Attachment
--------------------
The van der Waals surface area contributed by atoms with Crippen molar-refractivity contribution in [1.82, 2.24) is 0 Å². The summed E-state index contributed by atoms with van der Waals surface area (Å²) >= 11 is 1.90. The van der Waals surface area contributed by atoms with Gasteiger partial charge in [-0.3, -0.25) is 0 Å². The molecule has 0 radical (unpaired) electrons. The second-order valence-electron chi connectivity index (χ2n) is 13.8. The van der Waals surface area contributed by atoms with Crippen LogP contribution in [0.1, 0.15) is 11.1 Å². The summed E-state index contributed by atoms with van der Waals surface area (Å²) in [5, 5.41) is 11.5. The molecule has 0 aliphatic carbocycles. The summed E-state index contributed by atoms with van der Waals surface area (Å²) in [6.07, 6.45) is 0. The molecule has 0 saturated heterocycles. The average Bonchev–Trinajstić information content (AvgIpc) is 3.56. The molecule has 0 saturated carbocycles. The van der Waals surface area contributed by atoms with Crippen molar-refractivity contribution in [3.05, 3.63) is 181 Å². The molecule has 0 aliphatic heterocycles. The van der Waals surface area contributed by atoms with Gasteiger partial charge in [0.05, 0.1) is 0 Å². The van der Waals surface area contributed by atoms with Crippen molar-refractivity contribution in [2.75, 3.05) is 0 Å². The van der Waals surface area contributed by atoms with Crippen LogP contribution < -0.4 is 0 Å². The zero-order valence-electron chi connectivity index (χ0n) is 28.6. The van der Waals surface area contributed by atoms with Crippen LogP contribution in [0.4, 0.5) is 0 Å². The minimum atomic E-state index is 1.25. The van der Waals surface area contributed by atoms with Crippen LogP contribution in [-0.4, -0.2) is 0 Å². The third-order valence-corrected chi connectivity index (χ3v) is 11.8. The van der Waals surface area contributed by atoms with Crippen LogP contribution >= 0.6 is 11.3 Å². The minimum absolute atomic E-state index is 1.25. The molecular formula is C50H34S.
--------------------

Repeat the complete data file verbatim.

The van der Waals surface area contributed by atoms with Crippen molar-refractivity contribution in [1.82, 2.24) is 0 Å². The summed E-state index contributed by atoms with van der Waals surface area (Å²) >= 11 is 1.90. The van der Waals surface area contributed by atoms with Gasteiger partial charge in [-0.3, -0.25) is 0 Å². The molecule has 0 radical (unpaired) electrons. The second-order valence-electron chi connectivity index (χ2n) is 13.8. The van der Waals surface area contributed by atoms with Crippen LogP contribution in [0.1, 0.15) is 11.1 Å². The summed E-state index contributed by atoms with van der Waals surface area (Å²) in [5, 5.41) is 11.5. The molecule has 0 aliphatic carbocycles. The summed E-state index contributed by atoms with van der Waals surface area (Å²) in [6.07, 6.45) is 0. The molecule has 0 saturated heterocycles. The average Bonchev–Trinajstić information content (AvgIpc) is 3.56. The molecule has 0 saturated carbocycles. The van der Waals surface area contributed by atoms with Crippen molar-refractivity contribution in [3.05, 3.63) is 181 Å². The molecule has 0 aliphatic heterocycles. The van der Waals surface area contributed by atoms with Gasteiger partial charge in [0.05, 0.1) is 0 Å². The van der Waals surface area contributed by atoms with Crippen molar-refractivity contribution in [2.75, 3.05) is 0 Å². The van der Waals surface area contributed by atoms with Crippen LogP contribution < -0.4 is 0 Å². The zero-order valence-electron chi connectivity index (χ0n) is 28.6. The van der Waals surface area contributed by atoms with Crippen LogP contribution in [0.4, 0.5) is 0 Å². The minimum atomic E-state index is 1.25. The van der Waals surface area contributed by atoms with Crippen LogP contribution in [-0.4, -0.2) is 0 Å². The third-order valence-corrected chi connectivity index (χ3v) is 11.8. The van der Waals surface area contributed by atoms with Crippen LogP contribution >= 0.6 is 11.3 Å². The minimum absolute atomic E-state index is 1.25. The molecular formula is C50H34S.